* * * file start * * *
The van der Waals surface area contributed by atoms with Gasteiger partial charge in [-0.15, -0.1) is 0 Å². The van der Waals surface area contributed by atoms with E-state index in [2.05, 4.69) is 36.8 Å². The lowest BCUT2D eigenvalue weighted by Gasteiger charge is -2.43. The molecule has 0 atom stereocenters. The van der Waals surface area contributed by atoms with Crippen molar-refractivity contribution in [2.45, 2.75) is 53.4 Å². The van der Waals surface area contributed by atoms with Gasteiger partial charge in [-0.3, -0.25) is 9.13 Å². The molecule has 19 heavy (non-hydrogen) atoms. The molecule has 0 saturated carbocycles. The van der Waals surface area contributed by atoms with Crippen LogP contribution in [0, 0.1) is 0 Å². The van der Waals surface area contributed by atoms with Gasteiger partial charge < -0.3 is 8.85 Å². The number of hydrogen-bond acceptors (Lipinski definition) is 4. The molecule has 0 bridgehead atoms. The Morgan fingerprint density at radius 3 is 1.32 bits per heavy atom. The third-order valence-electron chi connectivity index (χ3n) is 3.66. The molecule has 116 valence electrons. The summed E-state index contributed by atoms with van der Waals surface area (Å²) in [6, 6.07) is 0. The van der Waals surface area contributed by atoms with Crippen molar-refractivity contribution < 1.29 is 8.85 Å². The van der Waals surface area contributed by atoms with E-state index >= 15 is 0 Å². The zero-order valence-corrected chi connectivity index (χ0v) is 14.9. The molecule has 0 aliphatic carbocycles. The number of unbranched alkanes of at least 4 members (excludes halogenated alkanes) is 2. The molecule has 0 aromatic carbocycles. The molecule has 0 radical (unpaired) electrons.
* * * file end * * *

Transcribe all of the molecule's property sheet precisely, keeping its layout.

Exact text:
The van der Waals surface area contributed by atoms with Gasteiger partial charge in [-0.15, -0.1) is 0 Å². The van der Waals surface area contributed by atoms with E-state index in [2.05, 4.69) is 36.8 Å². The lowest BCUT2D eigenvalue weighted by Gasteiger charge is -2.43. The molecule has 0 atom stereocenters. The van der Waals surface area contributed by atoms with Crippen molar-refractivity contribution in [2.45, 2.75) is 53.4 Å². The van der Waals surface area contributed by atoms with Gasteiger partial charge in [-0.3, -0.25) is 9.13 Å². The molecule has 19 heavy (non-hydrogen) atoms. The molecule has 0 saturated carbocycles. The van der Waals surface area contributed by atoms with Crippen LogP contribution in [0, 0.1) is 0 Å². The van der Waals surface area contributed by atoms with Gasteiger partial charge < -0.3 is 8.85 Å². The number of hydrogen-bond acceptors (Lipinski definition) is 4. The molecule has 0 bridgehead atoms. The Morgan fingerprint density at radius 3 is 1.32 bits per heavy atom. The third-order valence-electron chi connectivity index (χ3n) is 3.66. The molecule has 116 valence electrons. The summed E-state index contributed by atoms with van der Waals surface area (Å²) in [6, 6.07) is 0. The van der Waals surface area contributed by atoms with Crippen molar-refractivity contribution < 1.29 is 8.85 Å². The van der Waals surface area contributed by atoms with E-state index >= 15 is 0 Å². The zero-order valence-corrected chi connectivity index (χ0v) is 14.9. The molecule has 0 aliphatic carbocycles. The number of unbranched alkanes of at least 4 members (excludes halogenated alkanes) is 2. The molecule has 0 aromatic carbocycles. The molecule has 0 radical (unpaired) electrons.